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Google confirms rolling out the mobile intrusive interstitials penalty yesterday

by on January 11, 2017
 

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Google has officially confirmed they have begun rolling out the intrusive mobile interstitial penalty yesterday. Google warned us that this was coming almost a six months ago, and it did start rolling out on January 10, 2017, as Google promised.

Google’s John Mueller and Gary Illyes confirmed the penalty began rolling out yesterday.



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This penalty only impacts intrusive interstitials that happen directly after going from a Google mobile search result to a specific page. It does not impact or penalize pages after that, so if you have a intrusive interstitial that comes up later in the click path on your website, this won’t impact it: it only looks for the intrusive interstitial after the click from the Google search results page.

Google said this means “pages where content is not easily accessible to a user on the transition from the mobile search results may not rank as highly.”

Google explained which types of interstitials are going to be problematic, including:

  • showing a popup that covers the main content, either immediately after the user navigates to a page from the search results or while they are looking through the page.
  • displaying a standalone interstitial that the user has to dismiss before accessing the main content.
  • using a layout where the above-the-fold portion of the page appears similar to a standalone interstitial, but the original content has been inlined underneath the fold.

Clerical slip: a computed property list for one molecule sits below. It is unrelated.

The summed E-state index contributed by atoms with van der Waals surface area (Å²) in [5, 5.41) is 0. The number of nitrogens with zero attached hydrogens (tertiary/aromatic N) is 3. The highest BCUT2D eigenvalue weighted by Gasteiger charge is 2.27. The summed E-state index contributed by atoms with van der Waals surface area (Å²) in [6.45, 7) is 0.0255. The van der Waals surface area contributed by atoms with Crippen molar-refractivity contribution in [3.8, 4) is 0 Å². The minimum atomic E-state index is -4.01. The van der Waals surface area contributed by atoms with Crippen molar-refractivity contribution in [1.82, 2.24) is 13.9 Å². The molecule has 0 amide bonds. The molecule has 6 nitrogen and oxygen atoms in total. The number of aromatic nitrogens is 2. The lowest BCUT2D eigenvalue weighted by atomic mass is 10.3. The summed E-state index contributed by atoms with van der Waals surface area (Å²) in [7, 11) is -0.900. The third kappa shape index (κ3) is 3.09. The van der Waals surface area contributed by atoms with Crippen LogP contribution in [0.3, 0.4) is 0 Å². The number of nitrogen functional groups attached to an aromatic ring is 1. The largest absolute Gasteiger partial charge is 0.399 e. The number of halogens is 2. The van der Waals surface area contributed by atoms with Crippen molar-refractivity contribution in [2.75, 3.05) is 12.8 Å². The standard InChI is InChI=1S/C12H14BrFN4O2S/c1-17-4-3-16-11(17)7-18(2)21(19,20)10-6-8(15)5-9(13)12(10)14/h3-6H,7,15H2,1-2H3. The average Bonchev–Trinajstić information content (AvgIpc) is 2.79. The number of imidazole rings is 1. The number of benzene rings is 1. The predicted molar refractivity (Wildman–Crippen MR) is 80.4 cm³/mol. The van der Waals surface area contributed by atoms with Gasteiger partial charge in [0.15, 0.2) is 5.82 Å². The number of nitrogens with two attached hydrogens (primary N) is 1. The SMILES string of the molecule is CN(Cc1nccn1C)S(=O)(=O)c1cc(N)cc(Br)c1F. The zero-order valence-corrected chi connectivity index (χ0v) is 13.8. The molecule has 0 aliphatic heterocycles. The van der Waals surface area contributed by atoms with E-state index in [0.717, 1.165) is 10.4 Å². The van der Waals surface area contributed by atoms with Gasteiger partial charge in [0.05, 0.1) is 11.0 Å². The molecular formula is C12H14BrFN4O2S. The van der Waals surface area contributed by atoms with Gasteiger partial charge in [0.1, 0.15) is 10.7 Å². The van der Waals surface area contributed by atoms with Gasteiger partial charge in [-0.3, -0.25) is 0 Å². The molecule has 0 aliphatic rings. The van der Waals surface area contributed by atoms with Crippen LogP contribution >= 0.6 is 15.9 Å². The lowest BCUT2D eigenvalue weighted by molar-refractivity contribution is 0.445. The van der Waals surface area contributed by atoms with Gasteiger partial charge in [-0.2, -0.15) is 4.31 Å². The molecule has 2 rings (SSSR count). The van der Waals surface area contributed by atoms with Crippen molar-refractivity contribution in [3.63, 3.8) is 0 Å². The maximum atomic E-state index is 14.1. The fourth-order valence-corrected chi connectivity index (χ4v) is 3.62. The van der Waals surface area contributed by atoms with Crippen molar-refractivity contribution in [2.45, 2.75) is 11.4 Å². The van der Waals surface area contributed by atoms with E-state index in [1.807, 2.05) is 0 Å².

Here is a diagram from Google to convey the above points:

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Google listed three types of interstitials that “would not be affected by the new signal” if “used responsibly.” Those types are:

  • Interstitials that appear to be in response to a legal obligation, such as for cookie usage or for age verification.
  • Login dialogs on sites where content is not publicly indexable. For example, this would include private content such as email or unindexable content that is behind a paywall.
  • Banners that use a reasonable amount of screen space and are easily dismissible. The app install banners provided by Safari and Chrome are examples of banners that use a reasonable amount of screen space.

Here is a diagram from Google to convey the above points:

google-mobile-interstitials-penalty-good

We have yet to hear of webmasters complaining about being hit by this penalty, but as things change, we will let you know.


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Article source: http://feeds.searchengineland.com/~r/searchengineland/~3/1aOKsm358n8/google-confirms-rolling-mobile-intrusive-interstitials-penalty-yesterday-267408

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